California is home to more than 14 million Latinos, who make up roughly 38% of the state’s population. In this community, caring for one’s elders is often a source of pride and a strong familial tradition. Yet a coming wave of need for services threatens the financial security of many Latinos in the state. Six of 10 Latino voters over the age of 40 say a close family member will likely need long-term care in the next five years, yet most do not know where they will turn for help, according to a new poll by The SCAN Foundation and the UCLA Center for Health Policy Research.
Author: Bruce Chernof, M.D.
As we ring in 2012, most of us take stock of this new beginning by creating New Year’s resolutions. We think about life’s everyday realities, such as what we eat, our exercise habits, our aspirations, and vow that this year will be different – better. As a physician, I encourage New Year’s resolutions, especially when they involve altering your lifestyle to support healthy aging. This year, I suggest a different kind of resolution, one that may be more difficult to consider. I invite you to think about what aging with dignity and independence means. Then take time to have the tough conversations with your loved ones about what is important to you as you grow older, and how you will get help should you require daily assistance.
Last month marked the one-year anniversary of the Patient Protection and Affordable Care
Act (ACA). Much has happened in the past 12 months to get the new health law up and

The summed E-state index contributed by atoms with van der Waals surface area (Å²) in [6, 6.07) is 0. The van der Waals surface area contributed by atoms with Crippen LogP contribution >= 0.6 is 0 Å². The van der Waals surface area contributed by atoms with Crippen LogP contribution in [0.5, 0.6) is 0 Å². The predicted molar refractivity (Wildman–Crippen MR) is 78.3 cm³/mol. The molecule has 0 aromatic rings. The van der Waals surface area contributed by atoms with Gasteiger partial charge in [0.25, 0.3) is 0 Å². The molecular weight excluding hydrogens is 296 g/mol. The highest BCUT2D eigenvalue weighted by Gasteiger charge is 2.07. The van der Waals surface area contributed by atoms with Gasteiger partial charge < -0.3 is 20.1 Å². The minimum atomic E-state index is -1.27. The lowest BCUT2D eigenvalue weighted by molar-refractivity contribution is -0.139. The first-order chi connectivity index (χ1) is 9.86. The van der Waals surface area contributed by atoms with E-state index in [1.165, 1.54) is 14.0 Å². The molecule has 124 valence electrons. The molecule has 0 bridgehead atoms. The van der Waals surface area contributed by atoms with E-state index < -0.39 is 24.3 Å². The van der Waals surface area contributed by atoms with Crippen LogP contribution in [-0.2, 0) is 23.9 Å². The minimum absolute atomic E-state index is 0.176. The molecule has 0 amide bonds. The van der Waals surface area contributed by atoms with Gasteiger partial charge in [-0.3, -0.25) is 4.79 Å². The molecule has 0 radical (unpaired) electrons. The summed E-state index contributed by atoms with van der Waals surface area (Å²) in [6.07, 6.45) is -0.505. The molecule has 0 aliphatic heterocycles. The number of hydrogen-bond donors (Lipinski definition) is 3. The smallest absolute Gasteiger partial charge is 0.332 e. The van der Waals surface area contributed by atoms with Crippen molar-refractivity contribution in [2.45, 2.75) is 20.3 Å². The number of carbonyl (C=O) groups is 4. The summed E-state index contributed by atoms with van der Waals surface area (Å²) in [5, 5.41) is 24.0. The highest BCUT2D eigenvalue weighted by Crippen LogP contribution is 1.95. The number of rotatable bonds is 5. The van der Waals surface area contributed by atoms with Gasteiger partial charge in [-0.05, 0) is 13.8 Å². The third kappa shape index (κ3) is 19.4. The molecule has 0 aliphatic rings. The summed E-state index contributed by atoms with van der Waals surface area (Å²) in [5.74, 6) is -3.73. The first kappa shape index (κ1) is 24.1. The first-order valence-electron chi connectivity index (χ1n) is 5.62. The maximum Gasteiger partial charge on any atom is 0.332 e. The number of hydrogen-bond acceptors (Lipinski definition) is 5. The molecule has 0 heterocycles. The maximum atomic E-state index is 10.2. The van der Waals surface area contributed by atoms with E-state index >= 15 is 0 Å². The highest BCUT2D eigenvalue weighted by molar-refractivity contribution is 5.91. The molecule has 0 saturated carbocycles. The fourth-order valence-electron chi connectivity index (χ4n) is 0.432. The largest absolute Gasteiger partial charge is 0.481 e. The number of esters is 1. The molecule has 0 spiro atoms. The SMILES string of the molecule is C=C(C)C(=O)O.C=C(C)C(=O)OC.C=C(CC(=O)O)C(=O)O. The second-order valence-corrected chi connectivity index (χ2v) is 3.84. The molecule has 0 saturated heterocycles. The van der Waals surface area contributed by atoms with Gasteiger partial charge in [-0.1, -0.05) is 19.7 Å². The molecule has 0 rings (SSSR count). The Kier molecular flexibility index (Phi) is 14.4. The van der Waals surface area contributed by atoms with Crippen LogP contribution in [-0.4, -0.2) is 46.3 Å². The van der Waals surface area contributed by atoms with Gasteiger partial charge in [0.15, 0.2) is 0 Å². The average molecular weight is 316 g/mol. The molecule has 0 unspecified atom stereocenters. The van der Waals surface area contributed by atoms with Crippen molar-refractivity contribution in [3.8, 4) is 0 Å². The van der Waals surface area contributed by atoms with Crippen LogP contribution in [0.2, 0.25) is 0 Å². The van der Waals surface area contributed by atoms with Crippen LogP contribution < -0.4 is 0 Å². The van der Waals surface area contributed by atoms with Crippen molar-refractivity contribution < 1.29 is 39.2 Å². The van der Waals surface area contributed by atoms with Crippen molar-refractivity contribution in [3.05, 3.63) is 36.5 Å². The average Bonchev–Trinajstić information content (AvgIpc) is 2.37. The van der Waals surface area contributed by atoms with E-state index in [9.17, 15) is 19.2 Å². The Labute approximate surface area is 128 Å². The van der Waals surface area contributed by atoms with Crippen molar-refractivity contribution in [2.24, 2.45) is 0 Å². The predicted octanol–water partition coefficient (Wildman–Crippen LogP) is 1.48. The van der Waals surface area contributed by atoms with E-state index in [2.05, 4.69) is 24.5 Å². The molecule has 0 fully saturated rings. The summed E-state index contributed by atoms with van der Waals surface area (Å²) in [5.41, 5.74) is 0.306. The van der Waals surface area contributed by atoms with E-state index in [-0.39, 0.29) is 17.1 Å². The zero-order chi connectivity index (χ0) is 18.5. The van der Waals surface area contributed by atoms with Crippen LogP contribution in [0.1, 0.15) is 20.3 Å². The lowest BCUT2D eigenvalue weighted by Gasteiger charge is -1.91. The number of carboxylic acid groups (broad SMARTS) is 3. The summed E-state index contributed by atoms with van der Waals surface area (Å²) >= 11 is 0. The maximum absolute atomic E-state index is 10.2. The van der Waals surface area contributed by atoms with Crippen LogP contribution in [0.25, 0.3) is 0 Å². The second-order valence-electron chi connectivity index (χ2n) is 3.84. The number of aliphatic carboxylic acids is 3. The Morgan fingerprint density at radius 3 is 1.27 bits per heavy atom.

running and positive results – especially for America’s seniors – are beginning to show.
California’s next governor will have an opportunity to play a major role in the health and well being of the state’s growing senior population. Right now, the system is inadequate to support vulnerable older adults who find it increasingly more challenging to live independently as they age. Roughly 70 percent of individuals age 65 and above will have long-term care needs at some point in their lives. When learning of this real likelihood, people feel deeply worried and unprepared. Here are some steps the governor can take to make the state’s senior population more secure.
Gov. Arnold Schwarzenegger’s proposed budget for the coming year has serious implications for California’s low-income seniors.
According to a recent analysis by the UCLA Center for Health Policy, the proposal would dismantle California’s home- and community-based long-term care system. Full implementation of the proposed cuts would likely leave frail, low-income seniors – among the state’s most vulnerable residents – without needed support.